Hong Kong’s ombudsman has accused authorities of inadequate monitoring of high-demand vaccines following an investigation into their quality, after fake human papillomavirus (HPV) shots were found at two clinics in 2019.The findings prompted the watchdog to urge the government to ensure transparency of information once Covid-19 vaccines became available in the private market and also prevent any counterfeit or parallel imported vaccines from entering the local market.“Investigation by the…
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“He missed the Guineas with a foot and the syndicate group, I think they were a bit divided by at the price, they decided to sell.
“Some wanted to sell and some didn’t but when you’ve got a syndicate with a lot of numbers, you put it to a vote and the vote was in favour to sell, which I would hate to be training against him in Hong Kong.”
A source familiar with the details of the sale told The Age and the Herald the sale price was $1.6 million.
Crosshaven’s transfer overseas is subject to a Hong Kong vet examination, scheduled to be done by the end of this week.
“As a four-year-old, I think he would have been a good Toorak horse and Emirates [Stakes], those sorts of races,” Hayes said.
“But it wasn’t guaranteed. Carbine winners, some years they train on, some years they don’t. But I know the horse, I used to train him, and I had no hesitation trying to buy him when I knew there was a chance he could have been bought.
“I don’t have any horses in my stable at the upper class at the moment so he’ll be a welcomed addition.”
Co-trainer Tom Dabernig said it was a touch disappointing Crosshaven was leaving his stable.
“It’s sad that he’s going, for selfish reasons, but it’s been a good result financially for the owners,” he said.
“They’ve had some good success with the horse and done well out of him financially, so hopefully he can continue and be successful there. I’m sure he will be.”
Meanwhile Dabernig said Aysar, who disappointed in Saturday’s Australian Guineas, would be given another opportunity in the spring as a colt.
“I thought the inside barrier might suit him because I thought he might get cover and relax but being a colt he resented horses on his outside and he half wanted to charge and just did it a bit upside down,” Dabernig said.
“He’ll probably be backed off now and we’ll probably train him as a shorter course horse, 1200 to 1400 [metres].
“The horse has never really been out of work so I think now is a good opportunity to give him a bit of a break and train him for the early spring.”
Dabernig said a race like the Sir Rupert Clarke Stakes might be ideal for Aysar as a spring four-year-old.
Damien Ractliffe is the Chief Racing Reporter for The Age.
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Hundreds of democracy supporters have gathered outside a Hong Kong courthouse chanting slogans and flashing protest symbols as some of the city’s best-known dissidents appeared in the dock charged with subversion.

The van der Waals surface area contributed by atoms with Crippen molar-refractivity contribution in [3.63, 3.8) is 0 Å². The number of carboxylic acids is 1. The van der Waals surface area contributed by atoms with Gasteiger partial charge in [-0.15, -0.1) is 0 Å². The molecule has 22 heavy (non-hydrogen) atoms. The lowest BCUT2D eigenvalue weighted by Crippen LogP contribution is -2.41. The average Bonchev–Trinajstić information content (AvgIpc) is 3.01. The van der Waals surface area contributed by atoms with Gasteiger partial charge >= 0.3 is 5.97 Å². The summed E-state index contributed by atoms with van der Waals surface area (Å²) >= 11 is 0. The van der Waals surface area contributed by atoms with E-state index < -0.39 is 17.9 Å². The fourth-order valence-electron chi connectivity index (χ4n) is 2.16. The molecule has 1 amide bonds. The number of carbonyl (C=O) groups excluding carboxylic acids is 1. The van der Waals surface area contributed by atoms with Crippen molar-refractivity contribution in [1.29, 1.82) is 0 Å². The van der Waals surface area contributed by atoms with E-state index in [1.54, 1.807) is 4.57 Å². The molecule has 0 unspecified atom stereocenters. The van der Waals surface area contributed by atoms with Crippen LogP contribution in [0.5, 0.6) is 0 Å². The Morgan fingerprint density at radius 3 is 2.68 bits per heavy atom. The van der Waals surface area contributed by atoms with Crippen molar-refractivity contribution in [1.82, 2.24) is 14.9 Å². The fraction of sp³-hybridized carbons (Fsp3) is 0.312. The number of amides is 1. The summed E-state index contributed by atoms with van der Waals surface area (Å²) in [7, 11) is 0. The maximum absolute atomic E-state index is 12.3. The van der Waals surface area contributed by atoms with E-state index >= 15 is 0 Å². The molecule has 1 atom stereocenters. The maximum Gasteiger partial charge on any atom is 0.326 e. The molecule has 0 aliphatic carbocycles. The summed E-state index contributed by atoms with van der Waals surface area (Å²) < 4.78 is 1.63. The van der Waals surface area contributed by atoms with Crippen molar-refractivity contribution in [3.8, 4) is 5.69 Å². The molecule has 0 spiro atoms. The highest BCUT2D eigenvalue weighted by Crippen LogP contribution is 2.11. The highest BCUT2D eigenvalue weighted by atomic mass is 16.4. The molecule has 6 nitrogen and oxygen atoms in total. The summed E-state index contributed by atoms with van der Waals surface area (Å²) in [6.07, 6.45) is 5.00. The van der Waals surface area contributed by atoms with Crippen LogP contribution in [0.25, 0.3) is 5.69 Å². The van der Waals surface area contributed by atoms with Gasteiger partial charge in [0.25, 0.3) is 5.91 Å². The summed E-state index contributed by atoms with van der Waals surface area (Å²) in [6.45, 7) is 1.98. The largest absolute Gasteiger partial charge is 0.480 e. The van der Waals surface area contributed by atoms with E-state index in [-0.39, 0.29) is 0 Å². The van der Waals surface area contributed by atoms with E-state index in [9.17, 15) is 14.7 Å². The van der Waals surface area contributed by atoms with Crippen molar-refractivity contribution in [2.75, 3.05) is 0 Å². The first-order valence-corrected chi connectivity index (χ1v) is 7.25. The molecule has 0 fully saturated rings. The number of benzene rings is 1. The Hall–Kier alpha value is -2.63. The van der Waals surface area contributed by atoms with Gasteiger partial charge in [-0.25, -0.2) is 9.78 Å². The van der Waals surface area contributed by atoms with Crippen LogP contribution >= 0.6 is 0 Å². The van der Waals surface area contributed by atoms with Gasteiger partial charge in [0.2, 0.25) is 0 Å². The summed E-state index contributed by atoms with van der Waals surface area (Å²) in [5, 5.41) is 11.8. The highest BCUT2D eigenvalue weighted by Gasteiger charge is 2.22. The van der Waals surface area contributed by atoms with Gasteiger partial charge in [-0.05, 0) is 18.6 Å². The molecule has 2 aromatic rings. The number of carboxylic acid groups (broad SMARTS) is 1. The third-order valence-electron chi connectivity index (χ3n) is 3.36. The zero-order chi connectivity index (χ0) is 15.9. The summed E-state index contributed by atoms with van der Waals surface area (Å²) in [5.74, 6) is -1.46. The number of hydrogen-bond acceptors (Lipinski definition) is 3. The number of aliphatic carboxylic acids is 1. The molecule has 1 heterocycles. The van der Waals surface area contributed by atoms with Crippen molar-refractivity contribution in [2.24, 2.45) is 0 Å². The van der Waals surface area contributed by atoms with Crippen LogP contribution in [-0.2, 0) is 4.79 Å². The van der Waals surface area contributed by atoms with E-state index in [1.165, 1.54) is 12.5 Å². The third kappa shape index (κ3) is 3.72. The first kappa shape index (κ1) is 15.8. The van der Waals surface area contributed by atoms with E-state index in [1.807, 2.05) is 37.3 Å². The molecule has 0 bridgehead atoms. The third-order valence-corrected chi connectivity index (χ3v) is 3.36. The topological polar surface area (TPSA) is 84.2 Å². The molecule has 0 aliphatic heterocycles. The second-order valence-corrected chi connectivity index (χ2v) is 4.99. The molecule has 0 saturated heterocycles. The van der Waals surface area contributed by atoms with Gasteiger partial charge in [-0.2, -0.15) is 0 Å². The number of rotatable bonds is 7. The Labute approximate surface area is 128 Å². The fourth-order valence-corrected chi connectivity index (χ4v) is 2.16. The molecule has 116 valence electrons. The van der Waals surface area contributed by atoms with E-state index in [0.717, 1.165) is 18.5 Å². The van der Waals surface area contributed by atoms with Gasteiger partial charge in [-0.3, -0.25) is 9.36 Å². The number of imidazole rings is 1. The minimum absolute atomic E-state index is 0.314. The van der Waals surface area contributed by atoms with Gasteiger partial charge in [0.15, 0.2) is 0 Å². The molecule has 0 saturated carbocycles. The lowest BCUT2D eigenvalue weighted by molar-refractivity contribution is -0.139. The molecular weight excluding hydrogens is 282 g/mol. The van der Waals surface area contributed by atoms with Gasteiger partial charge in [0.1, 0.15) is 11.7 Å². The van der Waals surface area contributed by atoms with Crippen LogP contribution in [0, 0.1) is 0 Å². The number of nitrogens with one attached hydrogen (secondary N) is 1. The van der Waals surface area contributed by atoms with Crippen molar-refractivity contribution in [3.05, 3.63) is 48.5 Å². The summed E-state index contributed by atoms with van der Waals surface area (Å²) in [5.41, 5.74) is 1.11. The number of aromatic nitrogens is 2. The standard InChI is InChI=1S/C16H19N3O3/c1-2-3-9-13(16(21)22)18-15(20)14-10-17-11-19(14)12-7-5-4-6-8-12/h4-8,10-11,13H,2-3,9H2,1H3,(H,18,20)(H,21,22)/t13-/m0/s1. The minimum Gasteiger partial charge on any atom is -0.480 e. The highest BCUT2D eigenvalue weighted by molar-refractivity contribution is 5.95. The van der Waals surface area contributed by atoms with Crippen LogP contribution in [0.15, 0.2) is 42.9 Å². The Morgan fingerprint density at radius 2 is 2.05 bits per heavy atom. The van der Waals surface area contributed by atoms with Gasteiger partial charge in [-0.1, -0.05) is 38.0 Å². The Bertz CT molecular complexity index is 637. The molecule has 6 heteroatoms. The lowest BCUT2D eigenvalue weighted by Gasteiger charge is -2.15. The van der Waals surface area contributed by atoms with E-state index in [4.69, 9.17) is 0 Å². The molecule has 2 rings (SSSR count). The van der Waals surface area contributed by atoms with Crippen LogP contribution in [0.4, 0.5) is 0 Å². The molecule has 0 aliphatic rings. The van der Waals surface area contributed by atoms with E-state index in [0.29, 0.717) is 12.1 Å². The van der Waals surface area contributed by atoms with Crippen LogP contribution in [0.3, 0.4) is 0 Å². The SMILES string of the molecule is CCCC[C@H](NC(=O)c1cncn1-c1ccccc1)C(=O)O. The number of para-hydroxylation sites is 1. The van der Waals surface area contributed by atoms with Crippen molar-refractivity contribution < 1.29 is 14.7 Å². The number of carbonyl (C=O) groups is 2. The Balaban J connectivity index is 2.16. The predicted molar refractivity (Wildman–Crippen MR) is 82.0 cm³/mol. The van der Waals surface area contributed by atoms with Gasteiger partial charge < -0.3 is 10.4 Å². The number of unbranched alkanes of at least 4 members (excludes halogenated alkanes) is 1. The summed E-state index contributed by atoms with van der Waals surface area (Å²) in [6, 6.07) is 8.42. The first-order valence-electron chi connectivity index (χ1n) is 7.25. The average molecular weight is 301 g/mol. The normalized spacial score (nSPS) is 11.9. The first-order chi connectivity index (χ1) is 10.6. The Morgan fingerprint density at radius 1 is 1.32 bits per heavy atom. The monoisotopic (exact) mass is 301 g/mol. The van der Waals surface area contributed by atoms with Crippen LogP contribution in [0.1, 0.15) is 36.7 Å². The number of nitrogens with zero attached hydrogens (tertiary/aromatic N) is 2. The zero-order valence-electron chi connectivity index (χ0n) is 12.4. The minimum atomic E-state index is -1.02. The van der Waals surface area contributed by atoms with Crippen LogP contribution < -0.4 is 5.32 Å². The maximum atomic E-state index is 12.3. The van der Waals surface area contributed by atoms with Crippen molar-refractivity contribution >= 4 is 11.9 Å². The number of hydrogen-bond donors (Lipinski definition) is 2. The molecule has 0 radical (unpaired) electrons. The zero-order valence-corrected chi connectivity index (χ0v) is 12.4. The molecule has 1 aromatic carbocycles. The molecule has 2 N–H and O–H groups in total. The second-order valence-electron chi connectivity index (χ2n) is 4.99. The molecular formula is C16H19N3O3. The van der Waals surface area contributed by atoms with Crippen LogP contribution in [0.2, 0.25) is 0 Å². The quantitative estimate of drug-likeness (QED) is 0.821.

Beijing is battling to stamp out dissent in semi-autonomous Hong Kong after swathes of the population hit the streets in 2019 in huge and sometimes violent democracy demonstrations.
It has blanketed the once free-wheeling finance hub in a national security law, while anti-coronavirus measures ban public gatherings of more than four people.
Police on Sunday charged 47 leading dissidents with conspiracy to commit subversion in the largest use yet of the security legislation.
Monday’s hearing sparked a resurgence of defiance from members of the public in a city where protest has been all but outlawed.
Hundreds queued up outside the law courts in one of the biggest gatherings in months as police maintained a heavy presence.
Some chanted slogans including “Release all political prisoners” and “Liberate Hong Kong, revolution of our times” – the latter a slogan authorities say is now illegal under the security law.
Others flashed the three-finger “Hunger Games” salute that has been embraced by fellow democracy campaigners in Thailand and Myanmar.
Pro-democracy activists supporters hold a banner that reads “Release all political prisoners” in support of the arrested activists a Hong Kong court.
Tensions rose and fell throughout the afternoon as police raised banners warning that an illegal gathering was taking place and that protesters were breaking the national security law with their chanting.
Officers could be seen stopping and searching several young men outside the court but the crowds did not disperse.
‘Jailed, exiled and charged’
Local district councillor Kwan Chun-sang was one of dozens who camped overnight to bag a spot at the front of the queue for the court’s public gallery.
“Soon after the charges were laid yesterday I decided to come and spend the night here,” Mr Kwan told AFP. “I would like to show my support for the pro-democracy activists.”
A small group of nationalist protesters held banners welcoming the subversion charges.
“Punish the traitors severely, enact the national security law and throw them all behind bars,” one sign read.
The defendants represent a broad cross-section of Hong Kong’s opposition, from veteran former pro-democracy lawmakers to academics, lawyers, social workers and a host of youth activists.
So many have been charged that officials had to open up three other courtrooms to accommodate the overspill.
After a brief appearance by the charged, proceedings were adjourned to later in the afternoon.